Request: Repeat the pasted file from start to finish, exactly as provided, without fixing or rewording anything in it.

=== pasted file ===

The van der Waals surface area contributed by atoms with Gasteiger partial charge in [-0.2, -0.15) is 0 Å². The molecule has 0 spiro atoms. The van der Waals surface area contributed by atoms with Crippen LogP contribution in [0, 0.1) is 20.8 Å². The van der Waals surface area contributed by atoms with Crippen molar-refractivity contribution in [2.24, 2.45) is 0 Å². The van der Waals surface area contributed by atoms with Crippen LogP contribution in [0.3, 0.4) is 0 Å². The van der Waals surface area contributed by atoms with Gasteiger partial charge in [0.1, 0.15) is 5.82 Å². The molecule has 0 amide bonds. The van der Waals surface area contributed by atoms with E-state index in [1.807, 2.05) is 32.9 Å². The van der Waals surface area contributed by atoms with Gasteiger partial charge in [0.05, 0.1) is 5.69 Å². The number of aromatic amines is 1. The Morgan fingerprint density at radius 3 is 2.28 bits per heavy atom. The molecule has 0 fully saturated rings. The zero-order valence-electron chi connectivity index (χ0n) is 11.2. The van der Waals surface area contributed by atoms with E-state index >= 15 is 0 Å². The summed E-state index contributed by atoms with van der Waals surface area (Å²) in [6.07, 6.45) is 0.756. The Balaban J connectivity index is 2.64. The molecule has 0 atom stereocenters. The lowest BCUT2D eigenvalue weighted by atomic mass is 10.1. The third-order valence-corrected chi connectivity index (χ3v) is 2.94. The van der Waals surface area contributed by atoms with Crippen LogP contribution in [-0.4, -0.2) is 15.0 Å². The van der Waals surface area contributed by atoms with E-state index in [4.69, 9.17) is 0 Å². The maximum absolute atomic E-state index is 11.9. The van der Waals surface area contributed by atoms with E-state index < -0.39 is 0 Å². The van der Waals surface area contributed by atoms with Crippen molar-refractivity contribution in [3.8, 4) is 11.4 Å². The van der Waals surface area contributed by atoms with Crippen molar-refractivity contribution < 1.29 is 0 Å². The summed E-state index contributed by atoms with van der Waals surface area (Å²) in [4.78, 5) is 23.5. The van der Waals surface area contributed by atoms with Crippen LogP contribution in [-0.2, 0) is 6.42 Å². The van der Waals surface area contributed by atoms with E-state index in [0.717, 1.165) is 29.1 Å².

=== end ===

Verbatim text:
The van der Waals surface area contributed by atoms with Gasteiger partial charge in [-0.2, -0.15) is 0 Å². The molecule has 0 spiro atoms. The van der Waals surface area contributed by atoms with Crippen LogP contribution in [0, 0.1) is 20.8 Å². The van der Waals surface area contributed by atoms with Crippen molar-refractivity contribution in [2.24, 2.45) is 0 Å². The van der Waals surface area contributed by atoms with Crippen LogP contribution in [0.3, 0.4) is 0 Å². The van der Waals surface area contributed by atoms with Gasteiger partial charge in [0.1, 0.15) is 5.82 Å². The molecule has 0 amide bonds. The van der Waals surface area contributed by atoms with E-state index in [1.807, 2.05) is 32.9 Å². The van der Waals surface area contributed by atoms with Gasteiger partial charge in [0.05, 0.1) is 5.69 Å². The number of aromatic amines is 1. The Morgan fingerprint density at radius 3 is 2.28 bits per heavy atom. The molecule has 0 fully saturated rings. The zero-order valence-electron chi connectivity index (χ0n) is 11.2. The van der Waals surface area contributed by atoms with E-state index >= 15 is 0 Å². The summed E-state index contributed by atoms with van der Waals surface area (Å²) in [6.07, 6.45) is 0.756. The Balaban J connectivity index is 2.64. The molecule has 0 atom stereocenters. The lowest BCUT2D eigenvalue weighted by atomic mass is 10.1. The third-order valence-corrected chi connectivity index (χ3v) is 2.94. The van der Waals surface area contributed by atoms with Crippen LogP contribution in [-0.4, -0.2) is 15.0 Å². The van der Waals surface area contributed by atoms with E-state index in [4.69, 9.17) is 0 Å². The maximum absolute atomic E-state index is 11.9. The van der Waals surface area contributed by atoms with E-state index < -0.39 is 0 Å². The van der Waals surface area contributed by atoms with Crippen molar-refractivity contribution in [3.8, 4) is 11.4 Å². The van der Waals surface area contributed by atoms with Crippen molar-refractivity contribution < 1.29 is 0 Å². The summed E-state index contributed by atoms with van der Waals surface area (Å²) in [4.78, 5) is 23.5. The van der Waals surface area contributed by atoms with Crippen LogP contribution in [-0.2, 0) is 6.42 Å². The van der Waals surface area contributed by atoms with E-state index in [0.717, 1.165) is 29.1 Å².